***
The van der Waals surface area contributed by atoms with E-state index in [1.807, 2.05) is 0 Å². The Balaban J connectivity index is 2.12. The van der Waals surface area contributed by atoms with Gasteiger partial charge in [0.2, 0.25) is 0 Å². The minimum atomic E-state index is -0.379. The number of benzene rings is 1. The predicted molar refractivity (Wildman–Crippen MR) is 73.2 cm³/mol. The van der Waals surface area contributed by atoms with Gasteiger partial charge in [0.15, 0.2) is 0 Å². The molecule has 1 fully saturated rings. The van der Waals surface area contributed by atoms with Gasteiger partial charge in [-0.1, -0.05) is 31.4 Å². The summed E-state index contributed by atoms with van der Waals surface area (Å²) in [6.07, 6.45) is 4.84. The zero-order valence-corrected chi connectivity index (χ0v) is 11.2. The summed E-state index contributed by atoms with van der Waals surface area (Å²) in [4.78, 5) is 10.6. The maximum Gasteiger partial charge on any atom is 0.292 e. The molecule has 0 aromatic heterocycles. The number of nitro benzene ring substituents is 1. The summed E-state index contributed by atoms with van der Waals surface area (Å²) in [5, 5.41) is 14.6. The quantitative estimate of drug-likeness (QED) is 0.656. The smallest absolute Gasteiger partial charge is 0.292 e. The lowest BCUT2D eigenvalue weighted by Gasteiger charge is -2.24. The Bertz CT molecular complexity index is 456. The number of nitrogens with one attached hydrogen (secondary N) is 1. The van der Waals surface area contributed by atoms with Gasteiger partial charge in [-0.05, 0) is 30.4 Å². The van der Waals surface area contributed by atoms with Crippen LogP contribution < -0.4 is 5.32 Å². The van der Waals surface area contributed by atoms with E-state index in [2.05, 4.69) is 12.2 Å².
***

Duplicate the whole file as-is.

The van der Waals surface area contributed by atoms with E-state index in [1.807, 2.05) is 0 Å². The Balaban J connectivity index is 2.12. The van der Waals surface area contributed by atoms with Gasteiger partial charge in [0.2, 0.25) is 0 Å². The minimum atomic E-state index is -0.379. The number of benzene rings is 1. The predicted molar refractivity (Wildman–Crippen MR) is 73.2 cm³/mol. The van der Waals surface area contributed by atoms with Gasteiger partial charge in [0.15, 0.2) is 0 Å². The molecule has 1 fully saturated rings. The van der Waals surface area contributed by atoms with Gasteiger partial charge in [-0.1, -0.05) is 31.4 Å². The summed E-state index contributed by atoms with van der Waals surface area (Å²) in [6.07, 6.45) is 4.84. The zero-order valence-corrected chi connectivity index (χ0v) is 11.2. The summed E-state index contributed by atoms with van der Waals surface area (Å²) in [4.78, 5) is 10.6. The maximum Gasteiger partial charge on any atom is 0.292 e. The molecule has 0 aromatic heterocycles. The number of nitro benzene ring substituents is 1. The summed E-state index contributed by atoms with van der Waals surface area (Å²) in [5, 5.41) is 14.6. The quantitative estimate of drug-likeness (QED) is 0.656. The smallest absolute Gasteiger partial charge is 0.292 e. The lowest BCUT2D eigenvalue weighted by Gasteiger charge is -2.24. The Bertz CT molecular complexity index is 456. The number of nitrogens with one attached hydrogen (secondary N) is 1. The van der Waals surface area contributed by atoms with Gasteiger partial charge in [-0.05, 0) is 30.4 Å². The van der Waals surface area contributed by atoms with Crippen LogP contribution < -0.4 is 5.32 Å². The van der Waals surface area contributed by atoms with E-state index in [2.05, 4.69) is 12.2 Å².